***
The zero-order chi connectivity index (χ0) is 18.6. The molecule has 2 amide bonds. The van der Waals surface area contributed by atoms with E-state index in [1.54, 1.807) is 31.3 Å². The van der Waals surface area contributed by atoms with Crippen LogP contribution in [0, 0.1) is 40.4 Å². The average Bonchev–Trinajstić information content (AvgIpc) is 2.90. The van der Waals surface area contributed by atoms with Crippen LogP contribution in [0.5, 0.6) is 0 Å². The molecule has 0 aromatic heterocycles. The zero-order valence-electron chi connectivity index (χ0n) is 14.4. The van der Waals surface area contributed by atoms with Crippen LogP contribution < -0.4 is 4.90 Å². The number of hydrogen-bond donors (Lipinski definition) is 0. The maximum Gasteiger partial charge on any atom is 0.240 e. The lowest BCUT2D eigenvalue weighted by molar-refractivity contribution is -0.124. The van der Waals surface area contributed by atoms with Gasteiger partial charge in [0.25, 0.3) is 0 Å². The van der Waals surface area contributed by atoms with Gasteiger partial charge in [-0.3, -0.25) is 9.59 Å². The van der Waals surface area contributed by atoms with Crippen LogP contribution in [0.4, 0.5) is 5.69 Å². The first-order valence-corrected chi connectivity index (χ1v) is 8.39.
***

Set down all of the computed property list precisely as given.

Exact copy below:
The zero-order chi connectivity index (χ0) is 18.6. The molecule has 2 amide bonds. The van der Waals surface area contributed by atoms with E-state index in [1.54, 1.807) is 31.3 Å². The van der Waals surface area contributed by atoms with Crippen LogP contribution in [0, 0.1) is 40.4 Å². The average Bonchev–Trinajstić information content (AvgIpc) is 2.90. The van der Waals surface area contributed by atoms with Crippen LogP contribution in [0.5, 0.6) is 0 Å². The molecule has 0 aromatic heterocycles. The zero-order valence-electron chi connectivity index (χ0n) is 14.4. The van der Waals surface area contributed by atoms with Crippen LogP contribution < -0.4 is 4.90 Å². The number of hydrogen-bond donors (Lipinski definition) is 0. The maximum Gasteiger partial charge on any atom is 0.240 e. The lowest BCUT2D eigenvalue weighted by molar-refractivity contribution is -0.124. The van der Waals surface area contributed by atoms with Gasteiger partial charge in [0.25, 0.3) is 0 Å². The van der Waals surface area contributed by atoms with Gasteiger partial charge in [-0.3, -0.25) is 9.59 Å². The van der Waals surface area contributed by atoms with Crippen LogP contribution in [0.4, 0.5) is 5.69 Å². The first-order valence-corrected chi connectivity index (χ1v) is 8.39.